It doesn't take much salt to add flavor and similarly, each person can influence their community be being the change they want to see.
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Jesus said to his disciples, “You are the salt of the earth” (Matthew 5:13). What does that mean?
Fr. James Bellord, in the Pulpit Commentary on Catholic Teaching, writes, “Salt is a very important element of food. It must be used with all other kinds of food, both animal and vegetable. It is necessary for the healthiness of food, it preserves it from corruption, seasons it, destroys insipidity, draws out its flavor.”
Similarly, Christians who live out the Gospel, “influence it, and penetrate it by their example, to check putrefaction, to season it by imparting the good savor of Jesus Christ. It is the function, not of the Church only in its corporate capacity, but of each individual acting separately, according to the talents and vocation that God has given him.”
The beauty of this analogy is that in order for salt to be effective in seasoning a certain food, it must be used in small quantities. This means that it doesn’t take much to change the world. We can be the change we want to see in our local community by starting first with our own lives.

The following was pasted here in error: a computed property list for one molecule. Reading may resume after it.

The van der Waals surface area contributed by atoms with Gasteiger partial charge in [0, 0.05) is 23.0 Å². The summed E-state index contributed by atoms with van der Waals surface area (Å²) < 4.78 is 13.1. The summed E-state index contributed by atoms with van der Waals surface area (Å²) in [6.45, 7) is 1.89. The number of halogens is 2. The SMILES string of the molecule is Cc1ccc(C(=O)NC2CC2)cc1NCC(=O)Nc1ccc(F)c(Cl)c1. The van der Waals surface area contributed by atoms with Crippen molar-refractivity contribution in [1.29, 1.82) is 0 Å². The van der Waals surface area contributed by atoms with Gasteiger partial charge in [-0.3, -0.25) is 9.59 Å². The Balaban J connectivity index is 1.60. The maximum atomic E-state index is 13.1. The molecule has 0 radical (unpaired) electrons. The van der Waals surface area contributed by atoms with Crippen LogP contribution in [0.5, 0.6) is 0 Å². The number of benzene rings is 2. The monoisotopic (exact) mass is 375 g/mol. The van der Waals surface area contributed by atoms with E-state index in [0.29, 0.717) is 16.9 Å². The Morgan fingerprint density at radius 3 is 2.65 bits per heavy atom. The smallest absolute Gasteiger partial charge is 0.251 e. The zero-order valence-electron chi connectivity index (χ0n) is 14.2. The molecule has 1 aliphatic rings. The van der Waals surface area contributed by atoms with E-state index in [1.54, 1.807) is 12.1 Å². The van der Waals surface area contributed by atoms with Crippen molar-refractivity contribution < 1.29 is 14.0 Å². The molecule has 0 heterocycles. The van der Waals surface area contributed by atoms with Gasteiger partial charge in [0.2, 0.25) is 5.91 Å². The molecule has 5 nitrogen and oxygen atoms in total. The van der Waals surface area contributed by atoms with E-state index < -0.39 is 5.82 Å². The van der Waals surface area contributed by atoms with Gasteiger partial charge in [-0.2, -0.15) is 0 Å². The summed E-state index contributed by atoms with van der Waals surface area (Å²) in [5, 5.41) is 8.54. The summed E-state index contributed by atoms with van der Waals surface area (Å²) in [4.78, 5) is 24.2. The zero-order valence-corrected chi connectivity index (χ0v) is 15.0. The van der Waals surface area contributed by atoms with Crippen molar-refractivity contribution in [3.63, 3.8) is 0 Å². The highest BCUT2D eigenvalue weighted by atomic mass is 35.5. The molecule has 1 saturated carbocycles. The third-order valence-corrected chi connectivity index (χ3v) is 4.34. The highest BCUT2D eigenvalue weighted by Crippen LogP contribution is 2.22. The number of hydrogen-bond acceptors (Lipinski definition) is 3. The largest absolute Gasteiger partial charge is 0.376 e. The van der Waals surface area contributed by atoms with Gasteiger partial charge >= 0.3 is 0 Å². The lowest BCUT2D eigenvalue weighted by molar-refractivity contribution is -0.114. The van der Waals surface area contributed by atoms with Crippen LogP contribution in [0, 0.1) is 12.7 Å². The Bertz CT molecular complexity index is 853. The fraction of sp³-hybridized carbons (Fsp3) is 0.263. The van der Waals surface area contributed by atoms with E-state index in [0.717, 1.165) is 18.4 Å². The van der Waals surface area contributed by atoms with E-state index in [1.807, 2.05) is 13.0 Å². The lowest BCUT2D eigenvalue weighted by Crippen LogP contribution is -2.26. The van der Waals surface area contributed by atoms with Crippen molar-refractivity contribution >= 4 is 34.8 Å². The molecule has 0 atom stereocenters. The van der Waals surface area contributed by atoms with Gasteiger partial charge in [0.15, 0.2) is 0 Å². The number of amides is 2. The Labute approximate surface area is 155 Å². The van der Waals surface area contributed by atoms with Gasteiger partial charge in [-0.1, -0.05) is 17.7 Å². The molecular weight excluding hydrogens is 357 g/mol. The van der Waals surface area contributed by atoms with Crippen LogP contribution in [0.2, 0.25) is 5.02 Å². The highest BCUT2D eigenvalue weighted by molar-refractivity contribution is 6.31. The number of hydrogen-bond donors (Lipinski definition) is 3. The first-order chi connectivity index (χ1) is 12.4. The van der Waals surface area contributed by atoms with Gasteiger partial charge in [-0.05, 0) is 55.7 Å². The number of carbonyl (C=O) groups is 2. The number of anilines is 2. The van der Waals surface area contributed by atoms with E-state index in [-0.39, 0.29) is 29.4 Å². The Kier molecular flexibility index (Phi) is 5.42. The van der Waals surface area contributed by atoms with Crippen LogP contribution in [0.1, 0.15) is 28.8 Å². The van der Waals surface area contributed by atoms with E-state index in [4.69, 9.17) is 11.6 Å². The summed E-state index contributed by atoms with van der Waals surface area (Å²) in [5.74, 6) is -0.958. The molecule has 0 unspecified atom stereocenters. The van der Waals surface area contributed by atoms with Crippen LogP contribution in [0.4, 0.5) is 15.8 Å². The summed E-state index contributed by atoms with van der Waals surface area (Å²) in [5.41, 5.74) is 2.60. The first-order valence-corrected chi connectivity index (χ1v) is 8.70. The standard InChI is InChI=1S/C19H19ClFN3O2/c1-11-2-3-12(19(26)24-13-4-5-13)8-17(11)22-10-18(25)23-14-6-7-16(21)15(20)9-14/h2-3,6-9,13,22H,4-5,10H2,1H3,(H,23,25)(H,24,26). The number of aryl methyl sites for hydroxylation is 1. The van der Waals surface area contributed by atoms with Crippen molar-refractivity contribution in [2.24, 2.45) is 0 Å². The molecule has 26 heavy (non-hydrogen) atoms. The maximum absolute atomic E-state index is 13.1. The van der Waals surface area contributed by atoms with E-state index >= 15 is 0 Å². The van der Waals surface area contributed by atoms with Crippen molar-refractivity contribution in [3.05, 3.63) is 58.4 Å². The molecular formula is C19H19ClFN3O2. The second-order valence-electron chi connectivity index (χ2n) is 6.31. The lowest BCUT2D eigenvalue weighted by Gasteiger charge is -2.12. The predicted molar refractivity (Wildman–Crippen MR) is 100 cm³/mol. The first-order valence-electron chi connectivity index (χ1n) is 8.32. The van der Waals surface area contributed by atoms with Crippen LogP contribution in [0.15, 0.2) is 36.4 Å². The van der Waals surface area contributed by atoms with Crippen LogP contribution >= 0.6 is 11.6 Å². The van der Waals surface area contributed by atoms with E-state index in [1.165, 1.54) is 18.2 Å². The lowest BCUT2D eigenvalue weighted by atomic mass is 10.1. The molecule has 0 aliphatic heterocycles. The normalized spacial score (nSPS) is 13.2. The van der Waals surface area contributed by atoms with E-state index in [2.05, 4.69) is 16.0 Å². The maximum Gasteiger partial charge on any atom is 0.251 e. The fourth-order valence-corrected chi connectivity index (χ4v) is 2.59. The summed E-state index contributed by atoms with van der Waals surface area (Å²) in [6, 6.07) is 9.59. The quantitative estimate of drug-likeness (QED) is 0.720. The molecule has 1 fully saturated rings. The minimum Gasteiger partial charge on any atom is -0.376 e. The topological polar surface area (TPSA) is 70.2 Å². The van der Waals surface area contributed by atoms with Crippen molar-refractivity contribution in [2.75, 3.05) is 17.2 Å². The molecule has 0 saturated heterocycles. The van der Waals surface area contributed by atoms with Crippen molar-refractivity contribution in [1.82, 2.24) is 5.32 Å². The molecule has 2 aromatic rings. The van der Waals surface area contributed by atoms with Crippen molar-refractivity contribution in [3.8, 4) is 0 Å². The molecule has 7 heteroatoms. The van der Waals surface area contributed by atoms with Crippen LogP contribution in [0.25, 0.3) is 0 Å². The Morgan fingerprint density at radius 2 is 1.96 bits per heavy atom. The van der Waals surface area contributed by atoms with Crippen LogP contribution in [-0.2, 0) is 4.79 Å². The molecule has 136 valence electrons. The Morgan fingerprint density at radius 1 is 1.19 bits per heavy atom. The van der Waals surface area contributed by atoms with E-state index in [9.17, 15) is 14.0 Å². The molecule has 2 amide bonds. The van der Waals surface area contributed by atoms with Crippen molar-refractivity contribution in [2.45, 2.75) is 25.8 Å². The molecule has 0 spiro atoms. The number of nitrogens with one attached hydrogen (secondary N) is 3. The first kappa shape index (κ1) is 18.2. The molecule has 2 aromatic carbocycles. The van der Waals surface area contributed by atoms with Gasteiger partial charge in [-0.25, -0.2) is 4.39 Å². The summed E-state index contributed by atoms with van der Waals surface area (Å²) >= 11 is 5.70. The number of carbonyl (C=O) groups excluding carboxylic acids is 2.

Salt is exceedingly penetrating; a small quantity seasons a large amount of food … if we really make ourselves by holiness the salt of the earth, the small quantity of this salt will be sufficient to do the work desired by God in the midst of the great mass [of people].
The prime example, besides Jesus Christ, is the apostles. The apostles were 12 insignificant men who, with the help of God’s grace, changed the entire world.
This is why change must always start with us first and foremost. We can be a major influence by the manner of our life, no matter how “insignificant” we are in the eyes of the world.
That same power resides in each one of us. A good Catholic life, formed by divine grace and acting through prayer and good example, should be one of the most potent influences for good among the masses of mankind; and there is no reason outside a man’s own free will why he should not, in his own special way, lead such a life. It is wonderful what one [person] can do against the world.
The saints provide numerous other examples to inspire us. We may never be popular in the world or have massive political influence, but we can change the world, just by living a life of holiness.
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